Toward the end it will look sludgy and opaque, but still you may not be convinced that there is a good quantity of salt in there. I wasn’t. Until the very end, when it turns into a sort of sandy paste, at which point I give it a stir to break up the clumps and take it off the heat to finish drying out with the residual heat of the pan.

A completely awesome science project-slash-culinary experiment-slash-totally spring break thing to do. Except that now W wants us to make our own pepper.

It took an hour or so to cook down about 1 1/2 L of water, which produced about 1/4 cup of salt. Enough to fill a small bowl and plant on your kitchen counter to pinch from, each time taking great joy in the fact that I was eating pure salt from the ocean outside our window. I’m now making extra to bring back home and send to some of my favourite food/Tofino lovers.

Also? It tastes awesome. So far we’ve sprinkled it on poached eggs, asparagus and popcorn. I’m a little distracted by the idea of poaching an egg in filtered sea water, or cooking pasta. I’ll report back.


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37 comments on “Homemade Sea Salt

  1. Beverley M
    March 31, 2012 at 12:52 pm

    Intrigued! Except that I live in Victoria and our sewage goes into the ocean, eww. So I would want to go somewhere farther away for my source of water 🙂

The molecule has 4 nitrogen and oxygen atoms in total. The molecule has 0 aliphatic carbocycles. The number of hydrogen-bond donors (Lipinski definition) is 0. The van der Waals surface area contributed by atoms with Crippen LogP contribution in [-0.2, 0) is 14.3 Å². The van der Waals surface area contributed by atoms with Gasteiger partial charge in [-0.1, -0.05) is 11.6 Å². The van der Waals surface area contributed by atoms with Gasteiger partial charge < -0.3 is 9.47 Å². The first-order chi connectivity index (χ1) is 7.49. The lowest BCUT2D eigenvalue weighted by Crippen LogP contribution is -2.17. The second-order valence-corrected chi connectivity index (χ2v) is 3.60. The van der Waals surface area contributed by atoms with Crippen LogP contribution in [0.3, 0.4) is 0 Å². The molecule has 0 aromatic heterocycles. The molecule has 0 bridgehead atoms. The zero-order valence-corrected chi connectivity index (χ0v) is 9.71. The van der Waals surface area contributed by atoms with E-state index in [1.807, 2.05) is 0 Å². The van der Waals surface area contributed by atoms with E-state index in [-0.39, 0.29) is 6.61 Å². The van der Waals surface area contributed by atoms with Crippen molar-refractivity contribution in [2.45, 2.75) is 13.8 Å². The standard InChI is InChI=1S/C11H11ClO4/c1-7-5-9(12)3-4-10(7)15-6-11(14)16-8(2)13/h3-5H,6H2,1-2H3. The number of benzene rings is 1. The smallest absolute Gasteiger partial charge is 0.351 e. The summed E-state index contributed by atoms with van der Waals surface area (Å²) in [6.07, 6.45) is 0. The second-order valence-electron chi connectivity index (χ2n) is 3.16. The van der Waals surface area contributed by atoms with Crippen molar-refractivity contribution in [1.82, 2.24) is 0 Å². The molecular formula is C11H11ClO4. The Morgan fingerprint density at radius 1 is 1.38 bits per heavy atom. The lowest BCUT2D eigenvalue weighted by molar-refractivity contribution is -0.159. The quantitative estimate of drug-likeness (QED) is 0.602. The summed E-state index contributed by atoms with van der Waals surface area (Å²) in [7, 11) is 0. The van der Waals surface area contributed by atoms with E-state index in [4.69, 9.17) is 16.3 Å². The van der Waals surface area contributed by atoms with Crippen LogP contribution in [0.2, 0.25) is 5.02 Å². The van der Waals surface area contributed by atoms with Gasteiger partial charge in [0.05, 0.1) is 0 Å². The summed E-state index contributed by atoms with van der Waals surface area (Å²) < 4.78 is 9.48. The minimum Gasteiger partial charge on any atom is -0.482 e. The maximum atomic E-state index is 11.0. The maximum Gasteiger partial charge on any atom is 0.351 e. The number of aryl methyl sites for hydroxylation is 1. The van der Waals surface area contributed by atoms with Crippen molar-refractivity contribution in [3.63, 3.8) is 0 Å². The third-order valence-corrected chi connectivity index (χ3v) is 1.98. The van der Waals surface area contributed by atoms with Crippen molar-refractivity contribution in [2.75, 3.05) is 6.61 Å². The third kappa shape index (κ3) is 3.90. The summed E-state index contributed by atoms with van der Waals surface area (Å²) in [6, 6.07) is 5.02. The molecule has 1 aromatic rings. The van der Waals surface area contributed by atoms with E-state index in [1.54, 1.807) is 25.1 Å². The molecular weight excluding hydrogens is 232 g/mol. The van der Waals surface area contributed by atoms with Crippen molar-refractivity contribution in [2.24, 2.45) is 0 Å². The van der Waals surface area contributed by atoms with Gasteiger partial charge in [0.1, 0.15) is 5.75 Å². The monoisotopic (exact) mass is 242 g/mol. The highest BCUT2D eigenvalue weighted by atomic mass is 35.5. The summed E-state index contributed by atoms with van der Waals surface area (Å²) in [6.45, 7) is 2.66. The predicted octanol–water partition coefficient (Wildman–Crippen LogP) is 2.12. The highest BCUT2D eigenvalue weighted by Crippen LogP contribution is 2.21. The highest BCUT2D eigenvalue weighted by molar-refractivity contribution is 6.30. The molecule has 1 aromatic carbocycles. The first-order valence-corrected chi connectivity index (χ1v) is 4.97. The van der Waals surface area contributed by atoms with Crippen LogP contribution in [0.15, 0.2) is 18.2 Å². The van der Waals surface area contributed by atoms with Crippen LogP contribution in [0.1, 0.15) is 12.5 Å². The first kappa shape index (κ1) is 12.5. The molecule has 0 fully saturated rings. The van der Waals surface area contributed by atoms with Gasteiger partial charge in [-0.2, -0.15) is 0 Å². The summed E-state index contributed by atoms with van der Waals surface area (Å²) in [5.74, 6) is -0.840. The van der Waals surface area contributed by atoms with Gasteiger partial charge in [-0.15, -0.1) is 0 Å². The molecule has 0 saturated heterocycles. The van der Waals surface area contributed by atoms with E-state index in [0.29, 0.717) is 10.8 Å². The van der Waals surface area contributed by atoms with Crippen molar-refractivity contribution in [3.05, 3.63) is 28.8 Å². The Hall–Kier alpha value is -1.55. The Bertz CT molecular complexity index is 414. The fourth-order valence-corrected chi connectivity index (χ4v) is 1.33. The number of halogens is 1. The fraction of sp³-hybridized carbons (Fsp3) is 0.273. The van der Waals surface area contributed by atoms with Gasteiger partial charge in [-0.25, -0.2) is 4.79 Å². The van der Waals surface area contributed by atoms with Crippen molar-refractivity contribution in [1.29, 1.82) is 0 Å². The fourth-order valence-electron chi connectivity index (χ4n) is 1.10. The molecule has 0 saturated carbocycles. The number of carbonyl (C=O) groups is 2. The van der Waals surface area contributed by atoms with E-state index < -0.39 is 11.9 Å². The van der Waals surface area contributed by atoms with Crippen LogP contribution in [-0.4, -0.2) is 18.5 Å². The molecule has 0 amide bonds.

Where are you at? I haven’t been following too much lately, but I’m sure you’re not in Calgary 😉 Back in Ucluelet area?

  2. Jennifer Jo
    March 31, 2012 at 1:18 pm

    I wish there was an ocean close by…

  3. Anna
    March 31, 2012 at 2:13 pm

    Oooo, I love your method of making sea salt. I always thought that sea salt would be a time consuming thing to do. This is much faster though too bad we don’t have any salt water near Calgary. 🙁

  4. Jan @ Family Bites
    March 31, 2012 at 2:25 pm

    Brilliant! I totally love this. Now I just need to get myself to an ocean.

  5. Leslie
    March 31, 2012 at 2:53 pm

    This would be a great souvenir from various beach vacations!

  6. Magda | My Little Expat Kitchen
    March 31, 2012 at 2:54 pm